We keep going, on the road to see more arhats, at the Jizo shrine a 25 minute walk up the foothills.  Soon enough it's pretty well only us.  On the way we try our best not to stop at the little pottery and gift shops that show up now and then.  One sells silk cocoons made into little people.  

Monks on takahatsu with their hats and little rakusus.   




And of course, paddleboarders.  


The thatch on a tea shop.  


Finally we get to the arhats. I'm writing this in the Seoul airport, without access to my pamphlet, so I'm going to wing this post and clean it up tomorrow when I get my suitcase and pamphlet.   These little guys are amazing - and the place is a hidden jewel.  Chozen, Hogen, Wes, and Sheila have been here before and explain that the little temple that houses them was going through hard times maybe 70 years ago, and so decided to allow anyone to have a block of pumice into one of the arhats, each one different.  As I said, these represent the variety of human life, and these ones are even more whimsical than the arhats down below at the temple.  


A boxer:


The moss makes hair and eyebrows that add to the effect:









The principle image at this temple is Kannon.  Sticking with the theme of variety, she holds in her many hands a swiss army knife of tools with which to help and teach people:  a Buddha, a vase of healing balm, a lotus flower, an arrow, a skull.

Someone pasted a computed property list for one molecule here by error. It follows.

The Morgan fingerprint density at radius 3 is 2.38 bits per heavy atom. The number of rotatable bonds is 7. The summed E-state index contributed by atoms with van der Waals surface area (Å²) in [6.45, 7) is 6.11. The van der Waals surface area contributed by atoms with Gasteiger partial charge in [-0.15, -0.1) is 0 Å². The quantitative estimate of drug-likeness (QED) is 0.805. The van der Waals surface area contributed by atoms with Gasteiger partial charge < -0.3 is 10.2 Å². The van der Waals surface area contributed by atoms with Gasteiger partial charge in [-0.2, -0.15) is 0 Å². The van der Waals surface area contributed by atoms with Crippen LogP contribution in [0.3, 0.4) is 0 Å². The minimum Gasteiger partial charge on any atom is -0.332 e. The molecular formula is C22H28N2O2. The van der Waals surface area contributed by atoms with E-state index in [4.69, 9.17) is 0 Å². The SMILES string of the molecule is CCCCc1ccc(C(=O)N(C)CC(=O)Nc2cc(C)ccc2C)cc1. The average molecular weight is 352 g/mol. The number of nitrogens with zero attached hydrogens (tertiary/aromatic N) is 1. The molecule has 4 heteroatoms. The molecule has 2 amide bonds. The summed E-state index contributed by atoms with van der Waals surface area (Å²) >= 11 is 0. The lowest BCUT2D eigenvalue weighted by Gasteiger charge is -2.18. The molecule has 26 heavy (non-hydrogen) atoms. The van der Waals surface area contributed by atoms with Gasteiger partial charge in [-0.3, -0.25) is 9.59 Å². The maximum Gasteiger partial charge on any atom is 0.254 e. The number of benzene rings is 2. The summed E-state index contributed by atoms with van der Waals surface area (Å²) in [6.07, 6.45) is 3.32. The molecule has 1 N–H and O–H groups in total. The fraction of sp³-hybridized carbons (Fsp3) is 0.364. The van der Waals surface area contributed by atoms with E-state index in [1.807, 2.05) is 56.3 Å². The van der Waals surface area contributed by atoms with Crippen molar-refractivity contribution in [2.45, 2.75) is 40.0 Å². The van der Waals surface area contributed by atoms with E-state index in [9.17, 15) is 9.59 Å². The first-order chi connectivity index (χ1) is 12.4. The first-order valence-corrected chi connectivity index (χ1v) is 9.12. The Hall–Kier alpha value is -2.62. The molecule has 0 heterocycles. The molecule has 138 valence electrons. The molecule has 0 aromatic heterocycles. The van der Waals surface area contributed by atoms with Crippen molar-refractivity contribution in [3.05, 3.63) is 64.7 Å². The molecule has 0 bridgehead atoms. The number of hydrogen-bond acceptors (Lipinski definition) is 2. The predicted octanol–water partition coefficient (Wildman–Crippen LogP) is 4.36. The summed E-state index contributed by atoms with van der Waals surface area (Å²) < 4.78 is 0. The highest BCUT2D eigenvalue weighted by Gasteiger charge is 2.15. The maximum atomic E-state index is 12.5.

Another Kannon stands to her left, and if you look closely you'll see she holds a curious object.  Japan is quite syncretic - you'll find a Shinto shrine in the middle of a Buddhist complex for instance.  This seems to be an example of that.


As we leave, we play the three bells of the Buddha, Dharma, and Sangha.  



What a treat it was to spend the day with Hogen, Chozen, Kodo, Jomon, and Bansho.  I'm looking forward to seeing them again stateside.  I'll be passing through Portland with my son Lars next month, and I'm hoping to stop in on either of their places - Great Vow or Heart of Wisdom.






























Comments

  1. Wow-I love a ton of things about this post. I think you saved the best arhats for last with those moss-covered ones, and the journey through the bamboo forest was a good leadup. All the others were so cool as well. And the MacGyver version of Kannon is great. That’s a woman of action.

    Sometime I’d love to hear more about the place of those arhats in the Zen temples. They’re obviously placed with a loving and respectful spirit-or so it seems to me.

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    1. I loved those moss covered arhats - I could have posted another dozen photos easy...Frustratingly I can't find the brochure I picked up there, so I can't even give you its name. There were one or two other tourists who made it up that far, and it was the only temple beside's Daiun's where we could just walk right up to the alter and see the statues up close.

      As you know, the Mahayanist literature has at times been pretty rough on the arhats, so it was heartening to see them all over the place at these Zen temples. And I love how they represent the wealth of human emotion and character, often in a lighthearted way. It reminded me of my favorite intro to the Zen life, the cartoon book Unsui.